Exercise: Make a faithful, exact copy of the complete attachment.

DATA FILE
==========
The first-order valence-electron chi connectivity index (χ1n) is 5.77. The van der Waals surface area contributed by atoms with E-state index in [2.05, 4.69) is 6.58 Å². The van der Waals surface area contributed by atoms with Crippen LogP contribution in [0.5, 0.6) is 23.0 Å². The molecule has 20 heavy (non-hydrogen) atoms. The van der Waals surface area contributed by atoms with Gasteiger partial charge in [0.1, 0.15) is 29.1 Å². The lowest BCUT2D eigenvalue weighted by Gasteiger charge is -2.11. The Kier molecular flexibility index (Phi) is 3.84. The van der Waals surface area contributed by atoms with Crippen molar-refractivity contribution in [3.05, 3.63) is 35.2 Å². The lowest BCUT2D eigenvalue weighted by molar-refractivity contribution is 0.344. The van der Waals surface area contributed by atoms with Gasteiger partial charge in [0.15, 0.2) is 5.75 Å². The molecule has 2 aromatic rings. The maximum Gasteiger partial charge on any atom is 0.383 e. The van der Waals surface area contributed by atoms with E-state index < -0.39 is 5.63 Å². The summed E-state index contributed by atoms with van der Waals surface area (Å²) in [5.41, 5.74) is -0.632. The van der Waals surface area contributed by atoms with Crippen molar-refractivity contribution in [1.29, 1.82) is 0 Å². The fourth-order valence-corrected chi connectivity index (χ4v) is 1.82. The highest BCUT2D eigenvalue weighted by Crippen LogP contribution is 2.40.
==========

The first-order valence-electron chi connectivity index (χ1n) is 5.77. The van der Waals surface area contributed by atoms with E-state index in [2.05, 4.69) is 6.58 Å². The van der Waals surface area contributed by atoms with Crippen LogP contribution in [0.5, 0.6) is 23.0 Å². The molecule has 20 heavy (non-hydrogen) atoms. The van der Waals surface area contributed by atoms with Gasteiger partial charge in [0.1, 0.15) is 29.1 Å². The lowest BCUT2D eigenvalue weighted by Gasteiger charge is -2.11. The Kier molecular flexibility index (Phi) is 3.84. The van der Waals surface area contributed by atoms with Crippen molar-refractivity contribution in [3.05, 3.63) is 35.2 Å². The lowest BCUT2D eigenvalue weighted by molar-refractivity contribution is 0.344. The van der Waals surface area contributed by atoms with Gasteiger partial charge in [0.15, 0.2) is 5.75 Å². The molecule has 2 aromatic rings. The maximum Gasteiger partial charge on any atom is 0.383 e. The van der Waals surface area contributed by atoms with E-state index < -0.39 is 5.63 Å². The summed E-state index contributed by atoms with van der Waals surface area (Å²) in [5.41, 5.74) is -0.632. The van der Waals surface area contributed by atoms with Crippen molar-refractivity contribution in [1.29, 1.82) is 0 Å². The fourth-order valence-corrected chi connectivity index (χ4v) is 1.82. The highest BCUT2D eigenvalue weighted by Crippen LogP contribution is 2.40.